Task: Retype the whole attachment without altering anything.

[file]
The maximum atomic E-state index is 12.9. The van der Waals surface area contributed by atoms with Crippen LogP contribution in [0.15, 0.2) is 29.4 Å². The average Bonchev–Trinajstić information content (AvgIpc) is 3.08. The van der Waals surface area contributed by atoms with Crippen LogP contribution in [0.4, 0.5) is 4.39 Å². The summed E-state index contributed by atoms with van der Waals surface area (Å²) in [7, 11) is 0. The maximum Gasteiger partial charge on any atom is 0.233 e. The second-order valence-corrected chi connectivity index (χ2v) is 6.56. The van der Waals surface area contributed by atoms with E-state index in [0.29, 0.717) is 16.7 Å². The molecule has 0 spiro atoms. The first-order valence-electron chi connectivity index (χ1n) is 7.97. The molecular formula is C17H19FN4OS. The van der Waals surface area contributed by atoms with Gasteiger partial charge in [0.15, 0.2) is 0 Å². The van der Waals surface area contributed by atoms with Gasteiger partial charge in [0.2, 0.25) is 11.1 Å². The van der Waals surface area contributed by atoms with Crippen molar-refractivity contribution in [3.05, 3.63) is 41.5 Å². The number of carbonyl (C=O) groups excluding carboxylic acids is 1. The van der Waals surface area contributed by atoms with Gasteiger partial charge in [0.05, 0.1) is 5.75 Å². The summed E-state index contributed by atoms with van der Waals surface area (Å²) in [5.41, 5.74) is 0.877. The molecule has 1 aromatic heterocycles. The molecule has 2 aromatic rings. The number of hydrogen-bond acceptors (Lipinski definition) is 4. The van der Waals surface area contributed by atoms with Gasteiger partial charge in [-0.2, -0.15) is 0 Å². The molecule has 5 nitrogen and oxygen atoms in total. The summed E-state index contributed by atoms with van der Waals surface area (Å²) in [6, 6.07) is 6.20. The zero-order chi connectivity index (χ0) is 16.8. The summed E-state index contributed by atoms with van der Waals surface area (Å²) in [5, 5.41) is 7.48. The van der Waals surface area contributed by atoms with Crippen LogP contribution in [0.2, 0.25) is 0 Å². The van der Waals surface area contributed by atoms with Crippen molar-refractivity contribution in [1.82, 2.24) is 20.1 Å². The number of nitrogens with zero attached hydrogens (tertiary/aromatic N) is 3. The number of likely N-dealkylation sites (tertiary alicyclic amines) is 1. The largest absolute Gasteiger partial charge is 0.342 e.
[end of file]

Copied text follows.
The maximum atomic E-state index is 12.9. The van der Waals surface area contributed by atoms with Crippen LogP contribution in [0.15, 0.2) is 29.4 Å². The average Bonchev–Trinajstić information content (AvgIpc) is 3.08. The van der Waals surface area contributed by atoms with Crippen LogP contribution in [0.4, 0.5) is 4.39 Å². The summed E-state index contributed by atoms with van der Waals surface area (Å²) in [7, 11) is 0. The maximum Gasteiger partial charge on any atom is 0.233 e. The second-order valence-corrected chi connectivity index (χ2v) is 6.56. The van der Waals surface area contributed by atoms with E-state index in [0.29, 0.717) is 16.7 Å². The molecule has 0 spiro atoms. The first-order valence-electron chi connectivity index (χ1n) is 7.97. The molecular formula is C17H19FN4OS. The van der Waals surface area contributed by atoms with Gasteiger partial charge in [0.15, 0.2) is 0 Å². The van der Waals surface area contributed by atoms with Gasteiger partial charge in [0.2, 0.25) is 11.1 Å². The van der Waals surface area contributed by atoms with Crippen molar-refractivity contribution in [3.05, 3.63) is 41.5 Å². The number of carbonyl (C=O) groups excluding carboxylic acids is 1. The van der Waals surface area contributed by atoms with Gasteiger partial charge in [0.05, 0.1) is 5.75 Å². The summed E-state index contributed by atoms with van der Waals surface area (Å²) in [5.41, 5.74) is 0.877. The molecule has 1 aromatic heterocycles. The molecule has 2 aromatic rings. The number of hydrogen-bond acceptors (Lipinski definition) is 4. The van der Waals surface area contributed by atoms with Gasteiger partial charge in [-0.2, -0.15) is 0 Å². The molecule has 5 nitrogen and oxygen atoms in total. The summed E-state index contributed by atoms with van der Waals surface area (Å²) in [6, 6.07) is 6.20. The zero-order chi connectivity index (χ0) is 16.8. The summed E-state index contributed by atoms with van der Waals surface area (Å²) in [5, 5.41) is 7.48. The van der Waals surface area contributed by atoms with Crippen LogP contribution in [0.2, 0.25) is 0 Å². The van der Waals surface area contributed by atoms with Crippen molar-refractivity contribution in [1.82, 2.24) is 20.1 Å². The number of nitrogens with zero attached hydrogens (tertiary/aromatic N) is 3. The number of likely N-dealkylation sites (tertiary alicyclic amines) is 1. The largest absolute Gasteiger partial charge is 0.342 e.